Teens

Parents, do not take the following personally, but we may ask you to leave the room for part of the visit. It is important for our teen patients to trust us and know that they can speak to us honestly when discussing issues such as mental health, sex, smoking, or even substance use. 

Mental health

The teenage years can be tough, and it’s perfectly normal to feel sad or irritable every now and then. But if these feelings don’t go away or become so intense that that child can’t handle them, they may be suffering from depression. 

If your teenager seems down or troubled and you may suspect depression, look for common warning signs of teen depression: 

Your child doesn’t want to do they normally used to love to do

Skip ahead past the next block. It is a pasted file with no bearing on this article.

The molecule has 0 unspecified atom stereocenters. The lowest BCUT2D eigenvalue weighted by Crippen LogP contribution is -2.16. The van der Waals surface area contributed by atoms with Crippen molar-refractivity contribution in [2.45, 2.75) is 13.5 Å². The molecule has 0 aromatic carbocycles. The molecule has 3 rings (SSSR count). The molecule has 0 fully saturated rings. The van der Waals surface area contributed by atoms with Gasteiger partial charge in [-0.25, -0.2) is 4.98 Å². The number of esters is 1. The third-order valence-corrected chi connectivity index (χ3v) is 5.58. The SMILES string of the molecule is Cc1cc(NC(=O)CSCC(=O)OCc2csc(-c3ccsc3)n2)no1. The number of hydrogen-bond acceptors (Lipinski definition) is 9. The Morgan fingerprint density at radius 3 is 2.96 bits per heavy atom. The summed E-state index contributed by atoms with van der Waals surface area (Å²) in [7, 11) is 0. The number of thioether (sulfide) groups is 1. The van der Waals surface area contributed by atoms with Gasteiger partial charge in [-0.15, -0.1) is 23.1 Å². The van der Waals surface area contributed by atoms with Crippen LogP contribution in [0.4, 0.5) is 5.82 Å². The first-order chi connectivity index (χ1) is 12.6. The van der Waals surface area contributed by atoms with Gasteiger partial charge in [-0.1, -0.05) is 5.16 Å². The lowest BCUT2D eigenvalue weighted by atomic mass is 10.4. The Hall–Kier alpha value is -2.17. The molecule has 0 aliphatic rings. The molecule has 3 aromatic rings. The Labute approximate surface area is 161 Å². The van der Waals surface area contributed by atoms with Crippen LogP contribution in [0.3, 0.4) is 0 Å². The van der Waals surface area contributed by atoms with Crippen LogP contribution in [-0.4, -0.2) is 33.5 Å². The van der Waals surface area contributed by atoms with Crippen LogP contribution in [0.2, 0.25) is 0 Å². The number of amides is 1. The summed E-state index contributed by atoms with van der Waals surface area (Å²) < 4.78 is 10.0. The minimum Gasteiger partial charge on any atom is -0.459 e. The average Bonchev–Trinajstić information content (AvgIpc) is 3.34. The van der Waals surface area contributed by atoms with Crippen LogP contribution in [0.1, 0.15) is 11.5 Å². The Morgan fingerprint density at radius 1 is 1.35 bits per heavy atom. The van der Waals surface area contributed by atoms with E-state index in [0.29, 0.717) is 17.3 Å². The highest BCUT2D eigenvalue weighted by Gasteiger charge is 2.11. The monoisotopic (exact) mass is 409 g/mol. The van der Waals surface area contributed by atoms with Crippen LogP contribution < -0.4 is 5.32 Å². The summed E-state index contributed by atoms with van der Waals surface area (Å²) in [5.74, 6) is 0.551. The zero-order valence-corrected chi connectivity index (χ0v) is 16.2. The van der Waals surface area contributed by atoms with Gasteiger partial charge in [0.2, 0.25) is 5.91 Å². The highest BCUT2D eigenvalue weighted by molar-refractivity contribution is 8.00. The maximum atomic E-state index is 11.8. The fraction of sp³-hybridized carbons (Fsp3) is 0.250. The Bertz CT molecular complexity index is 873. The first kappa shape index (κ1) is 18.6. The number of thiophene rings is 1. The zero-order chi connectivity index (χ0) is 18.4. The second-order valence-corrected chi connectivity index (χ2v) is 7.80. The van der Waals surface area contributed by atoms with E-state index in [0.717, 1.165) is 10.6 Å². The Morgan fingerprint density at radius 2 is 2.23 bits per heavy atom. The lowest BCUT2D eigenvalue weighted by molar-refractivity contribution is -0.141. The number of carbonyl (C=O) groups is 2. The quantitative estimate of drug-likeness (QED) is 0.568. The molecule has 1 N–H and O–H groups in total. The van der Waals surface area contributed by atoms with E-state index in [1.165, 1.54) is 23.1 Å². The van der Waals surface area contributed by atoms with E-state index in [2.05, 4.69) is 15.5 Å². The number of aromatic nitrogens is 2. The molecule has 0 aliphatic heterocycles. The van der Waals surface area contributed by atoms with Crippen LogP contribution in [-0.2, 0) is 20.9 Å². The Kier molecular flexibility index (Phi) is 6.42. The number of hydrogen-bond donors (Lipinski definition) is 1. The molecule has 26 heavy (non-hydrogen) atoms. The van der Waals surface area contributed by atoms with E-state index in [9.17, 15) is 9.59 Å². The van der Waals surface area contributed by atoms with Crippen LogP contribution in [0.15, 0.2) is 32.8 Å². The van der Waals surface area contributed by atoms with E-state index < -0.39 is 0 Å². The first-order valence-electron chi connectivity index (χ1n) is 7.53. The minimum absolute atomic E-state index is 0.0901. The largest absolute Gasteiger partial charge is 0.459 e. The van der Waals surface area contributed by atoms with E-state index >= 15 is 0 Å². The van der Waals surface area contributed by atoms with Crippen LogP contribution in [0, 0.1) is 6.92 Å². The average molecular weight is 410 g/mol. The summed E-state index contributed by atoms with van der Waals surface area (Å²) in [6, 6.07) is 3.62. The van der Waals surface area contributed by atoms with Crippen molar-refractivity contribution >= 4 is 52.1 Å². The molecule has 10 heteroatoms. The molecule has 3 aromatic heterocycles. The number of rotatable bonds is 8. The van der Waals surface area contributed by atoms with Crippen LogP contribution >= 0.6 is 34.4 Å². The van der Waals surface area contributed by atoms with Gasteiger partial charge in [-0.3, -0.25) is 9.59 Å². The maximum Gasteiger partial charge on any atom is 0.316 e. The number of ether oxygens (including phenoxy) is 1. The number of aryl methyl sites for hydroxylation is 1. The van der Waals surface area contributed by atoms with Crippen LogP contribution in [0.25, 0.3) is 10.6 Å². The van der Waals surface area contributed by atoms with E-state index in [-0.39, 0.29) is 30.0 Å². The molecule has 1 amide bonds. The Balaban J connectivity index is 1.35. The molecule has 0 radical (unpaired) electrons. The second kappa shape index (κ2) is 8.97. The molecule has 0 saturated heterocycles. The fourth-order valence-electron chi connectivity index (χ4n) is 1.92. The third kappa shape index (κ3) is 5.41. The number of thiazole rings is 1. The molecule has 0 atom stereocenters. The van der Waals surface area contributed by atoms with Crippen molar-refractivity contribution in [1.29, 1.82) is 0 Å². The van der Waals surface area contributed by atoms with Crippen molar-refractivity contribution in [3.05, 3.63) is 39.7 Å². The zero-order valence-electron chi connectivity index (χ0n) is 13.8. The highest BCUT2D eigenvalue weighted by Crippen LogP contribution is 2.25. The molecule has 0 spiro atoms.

Your child suddenly changes friends or start isolating themselves 

Your child begins to have issues with school attendance or afterschool activities 

Your child begins to put themselves down when describing themselves 

Tips on staff

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Dr. Rubal and his staff

Sexual activity

It’s normal for teens to have many questions and lots of thoughts and feelings about sex and sexuality, and parents and their medical provider have an important role to play. Here are some tips for talking with your teen about sex: 

Sexually transmitted diseases are very common, and people ages 15-24 have the highest risk of getting one.  And even though teens make up only a small part of the sexually active population, they still have the greatest probability of contracting one.